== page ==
Leaders in any organization are duty-bound to manage the hours people spend at work. But the expectation is that once an employee clocks out, you keep your hands off and your nose out of what they do. Free time is theirs to spend as they see fit.
However, it may be in your best interest to care about what your people are doing in their downtime and find a balanced way to intervene if necessary.
In a society that’s drawn along the lines of inequality, time keeps us equally in check. We all have to make do with the same 24 hours each day. We all get to spend exactly one lifetime making a living.
But inequality persists in this respect because not everyone uses their time in the same way.
Someone who inherits a fortune could conceivably make shrewd investments and continue to grow their wealth through passive income without ever holding an actual job. Successful entrepreneurs find a business model that generates revenue exponentially relative to the hours they invest.
The majority, though, follow a straightforward model of exchanging time for wages at a fixed rate.
This makes it easy to create a baseline for valuing one’s time. Your realized income, divided by the total hours spent on work and related activities such as commuting or dressing up, yields the value of each hour.
Once you know how much an hour of your time is worth, it can change your relationship with both time and money. But many people don’t actually flesh out the value of their time in this way. They end up spending it indiscriminately, just like their paychecks.
What you do with your free time matters. Some of it must go to essentials like exercise, spending time with family, and getting adequate rest. Other high-impact activities might include reading to learn new skills, listening to industry expert podcasts, or mastering a hobby by taking lessons from a piano instructor, for instance.
Deciding to advise or intervene
Time, like money, can be invested in positive efforts like these. Smart use of spare time can reap the rewards down the line, either through job-related improvement or increased quality of living and well-being.
The problem is that many people don’t actually spend their free time all that effectively.
Individual social media usage, for example, accounts for an average of 145 minutes as of 2019-20, and those numbers are only tracking up. That’s over 2 hours per day spent doing something hard to justify in terms of ROI.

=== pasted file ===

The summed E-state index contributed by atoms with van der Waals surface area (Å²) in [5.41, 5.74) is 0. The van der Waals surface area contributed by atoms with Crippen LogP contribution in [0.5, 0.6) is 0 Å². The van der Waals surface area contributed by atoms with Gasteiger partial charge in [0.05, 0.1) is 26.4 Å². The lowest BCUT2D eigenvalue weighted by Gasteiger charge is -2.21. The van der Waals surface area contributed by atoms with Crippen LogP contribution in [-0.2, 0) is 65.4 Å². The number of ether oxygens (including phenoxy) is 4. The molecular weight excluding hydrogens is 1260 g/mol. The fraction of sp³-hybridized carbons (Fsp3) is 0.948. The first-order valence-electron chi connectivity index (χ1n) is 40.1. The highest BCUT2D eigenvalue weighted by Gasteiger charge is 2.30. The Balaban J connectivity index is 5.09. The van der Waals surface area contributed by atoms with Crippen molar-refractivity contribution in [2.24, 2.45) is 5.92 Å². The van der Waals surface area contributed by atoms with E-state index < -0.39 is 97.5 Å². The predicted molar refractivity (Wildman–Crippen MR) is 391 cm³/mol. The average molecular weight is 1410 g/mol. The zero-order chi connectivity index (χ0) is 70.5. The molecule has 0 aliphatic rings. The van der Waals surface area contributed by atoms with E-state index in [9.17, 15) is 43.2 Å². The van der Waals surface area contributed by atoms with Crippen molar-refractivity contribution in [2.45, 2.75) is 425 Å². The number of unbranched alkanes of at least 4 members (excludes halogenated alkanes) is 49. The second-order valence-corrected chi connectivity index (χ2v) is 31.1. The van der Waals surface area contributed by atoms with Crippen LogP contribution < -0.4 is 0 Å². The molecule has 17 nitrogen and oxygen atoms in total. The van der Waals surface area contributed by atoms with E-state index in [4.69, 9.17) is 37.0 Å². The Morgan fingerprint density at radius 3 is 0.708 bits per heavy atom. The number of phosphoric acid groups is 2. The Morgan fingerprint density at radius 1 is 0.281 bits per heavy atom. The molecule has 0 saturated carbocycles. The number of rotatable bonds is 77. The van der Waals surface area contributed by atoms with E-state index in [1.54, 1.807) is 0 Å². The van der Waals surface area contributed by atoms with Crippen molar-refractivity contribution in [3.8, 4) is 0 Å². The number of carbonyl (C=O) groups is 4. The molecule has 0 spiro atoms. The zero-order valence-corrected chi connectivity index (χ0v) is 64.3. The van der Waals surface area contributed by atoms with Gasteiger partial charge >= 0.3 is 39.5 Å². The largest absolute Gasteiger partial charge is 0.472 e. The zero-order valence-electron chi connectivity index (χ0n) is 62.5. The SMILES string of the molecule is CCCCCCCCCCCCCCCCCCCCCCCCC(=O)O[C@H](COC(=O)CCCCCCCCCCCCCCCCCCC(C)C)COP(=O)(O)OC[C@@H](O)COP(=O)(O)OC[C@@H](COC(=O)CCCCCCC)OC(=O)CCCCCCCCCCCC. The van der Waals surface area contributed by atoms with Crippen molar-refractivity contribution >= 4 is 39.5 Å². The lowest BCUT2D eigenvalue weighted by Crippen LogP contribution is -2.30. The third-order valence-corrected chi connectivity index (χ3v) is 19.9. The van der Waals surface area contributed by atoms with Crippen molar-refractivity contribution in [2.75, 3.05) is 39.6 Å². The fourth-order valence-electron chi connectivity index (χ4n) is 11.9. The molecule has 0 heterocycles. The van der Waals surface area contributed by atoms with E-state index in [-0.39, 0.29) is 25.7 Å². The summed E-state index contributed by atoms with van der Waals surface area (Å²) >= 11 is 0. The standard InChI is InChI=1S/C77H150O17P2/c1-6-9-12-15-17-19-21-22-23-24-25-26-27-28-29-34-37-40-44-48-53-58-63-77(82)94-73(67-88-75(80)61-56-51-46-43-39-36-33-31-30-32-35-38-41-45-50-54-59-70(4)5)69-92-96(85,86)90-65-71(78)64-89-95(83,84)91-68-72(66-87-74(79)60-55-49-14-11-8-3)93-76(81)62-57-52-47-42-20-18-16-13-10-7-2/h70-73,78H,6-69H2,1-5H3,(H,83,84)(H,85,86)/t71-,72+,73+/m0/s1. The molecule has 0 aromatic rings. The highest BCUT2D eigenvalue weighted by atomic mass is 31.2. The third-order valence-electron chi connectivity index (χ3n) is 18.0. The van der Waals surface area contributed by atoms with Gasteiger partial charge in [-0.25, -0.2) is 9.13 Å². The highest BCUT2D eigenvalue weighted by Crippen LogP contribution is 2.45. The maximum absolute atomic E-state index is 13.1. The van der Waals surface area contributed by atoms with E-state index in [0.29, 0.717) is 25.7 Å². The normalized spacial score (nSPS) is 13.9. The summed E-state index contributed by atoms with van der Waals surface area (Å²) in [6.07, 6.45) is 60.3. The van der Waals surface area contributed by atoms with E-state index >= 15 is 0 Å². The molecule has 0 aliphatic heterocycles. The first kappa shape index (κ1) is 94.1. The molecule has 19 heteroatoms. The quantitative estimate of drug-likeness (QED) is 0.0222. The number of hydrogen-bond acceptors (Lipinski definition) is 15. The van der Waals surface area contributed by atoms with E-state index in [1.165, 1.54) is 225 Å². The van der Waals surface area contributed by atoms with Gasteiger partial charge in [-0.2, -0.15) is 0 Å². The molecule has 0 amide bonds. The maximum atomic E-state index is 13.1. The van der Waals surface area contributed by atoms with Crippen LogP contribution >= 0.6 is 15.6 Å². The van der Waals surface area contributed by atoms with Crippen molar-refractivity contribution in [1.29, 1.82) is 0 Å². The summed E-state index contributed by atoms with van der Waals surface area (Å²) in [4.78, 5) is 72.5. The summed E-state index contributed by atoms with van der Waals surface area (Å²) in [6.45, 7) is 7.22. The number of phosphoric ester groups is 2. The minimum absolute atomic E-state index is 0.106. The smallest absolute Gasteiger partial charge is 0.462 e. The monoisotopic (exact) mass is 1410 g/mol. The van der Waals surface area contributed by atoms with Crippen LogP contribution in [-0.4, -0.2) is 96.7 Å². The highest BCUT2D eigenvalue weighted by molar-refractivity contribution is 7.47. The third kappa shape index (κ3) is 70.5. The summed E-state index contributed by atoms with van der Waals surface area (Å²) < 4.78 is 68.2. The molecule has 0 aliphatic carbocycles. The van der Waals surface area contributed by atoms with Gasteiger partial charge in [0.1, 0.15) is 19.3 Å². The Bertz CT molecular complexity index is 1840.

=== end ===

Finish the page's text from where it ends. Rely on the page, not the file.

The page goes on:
Similar time sinks can be found in binge-watching or playing video games, for example. Sure, such media consumption can sometimes be educational, but that’s uncommon. And even then, you’d be better off reading an informative book or playing physical sports.
Awareness of maximizing our personal time tends to increase with maturity, experience, and career progress. Those who are higher up in an organization’s hierarchy tend to be more effective people in general, which doesn’t happen by accident.
Leaders, in short, know better. They can advise their employees on the best way to spend time or even intervene directly. Such actions can make employees better in the long term.
But taking that step could be construed as crossing a professional line. Should you stay out of their business altogether?
Better leadership, better employees
Maintaining boundaries between employer and employee is a sensitive issue. If you want to play it safe, your HR team will offer hard and fast rules you can adhere to.
But the truth is, every organization wants engaged employees. That means people don’t simply show up for work and log out at the end of their shifts.
One way or another, leaders are expected to get people to give more. Their discretionary effort is what drives success.
And if you’re in the business of influencing people to go above and beyond on behalf of the company, why not apply that influence to improve their use of time?
A leader’s job is to navigate relationships with their people. We don’t treat them like machines. We hone our interpersonal skills and get to know them individually through effective communication. We coach and coax them to do better at work.
It’s a small step from there to getting them to do better in their personal time as well.
Learn to use tact, discretion, and sound judgment before giving advice, even if you sincerely believe it’s for someone’s improvement. Probe without prying to find out how people are spending their time.
Above all, master the art of nudging behavior at work, and change the workplace environment to emphasize authentic relationships instead of sheer productivity.